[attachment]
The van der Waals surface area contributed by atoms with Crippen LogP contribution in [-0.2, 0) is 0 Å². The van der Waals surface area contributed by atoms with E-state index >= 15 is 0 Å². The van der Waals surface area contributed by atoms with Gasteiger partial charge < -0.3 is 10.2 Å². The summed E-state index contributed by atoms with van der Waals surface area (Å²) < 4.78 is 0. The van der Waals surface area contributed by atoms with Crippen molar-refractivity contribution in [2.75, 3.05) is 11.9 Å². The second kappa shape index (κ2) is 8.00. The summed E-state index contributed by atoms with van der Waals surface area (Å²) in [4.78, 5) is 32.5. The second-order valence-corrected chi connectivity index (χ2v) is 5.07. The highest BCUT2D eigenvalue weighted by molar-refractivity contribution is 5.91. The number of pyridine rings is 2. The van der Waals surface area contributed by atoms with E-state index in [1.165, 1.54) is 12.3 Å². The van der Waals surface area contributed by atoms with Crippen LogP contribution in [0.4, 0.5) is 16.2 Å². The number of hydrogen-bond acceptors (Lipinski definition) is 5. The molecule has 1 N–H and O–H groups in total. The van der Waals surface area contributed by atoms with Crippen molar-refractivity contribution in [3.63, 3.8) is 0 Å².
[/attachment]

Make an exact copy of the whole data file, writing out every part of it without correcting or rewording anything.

The van der Waals surface area contributed by atoms with Crippen LogP contribution in [-0.2, 0) is 0 Å². The van der Waals surface area contributed by atoms with E-state index >= 15 is 0 Å². The van der Waals surface area contributed by atoms with Gasteiger partial charge < -0.3 is 10.2 Å². The summed E-state index contributed by atoms with van der Waals surface area (Å²) < 4.78 is 0. The van der Waals surface area contributed by atoms with Crippen molar-refractivity contribution in [2.75, 3.05) is 11.9 Å². The second kappa shape index (κ2) is 8.00. The summed E-state index contributed by atoms with van der Waals surface area (Å²) in [4.78, 5) is 32.5. The second-order valence-corrected chi connectivity index (χ2v) is 5.07. The highest BCUT2D eigenvalue weighted by molar-refractivity contribution is 5.91. The number of pyridine rings is 2. The van der Waals surface area contributed by atoms with E-state index in [1.165, 1.54) is 12.3 Å². The van der Waals surface area contributed by atoms with Crippen LogP contribution in [0.4, 0.5) is 16.2 Å². The number of hydrogen-bond acceptors (Lipinski definition) is 5. The molecule has 1 N–H and O–H groups in total. The van der Waals surface area contributed by atoms with Crippen molar-refractivity contribution in [3.63, 3.8) is 0 Å².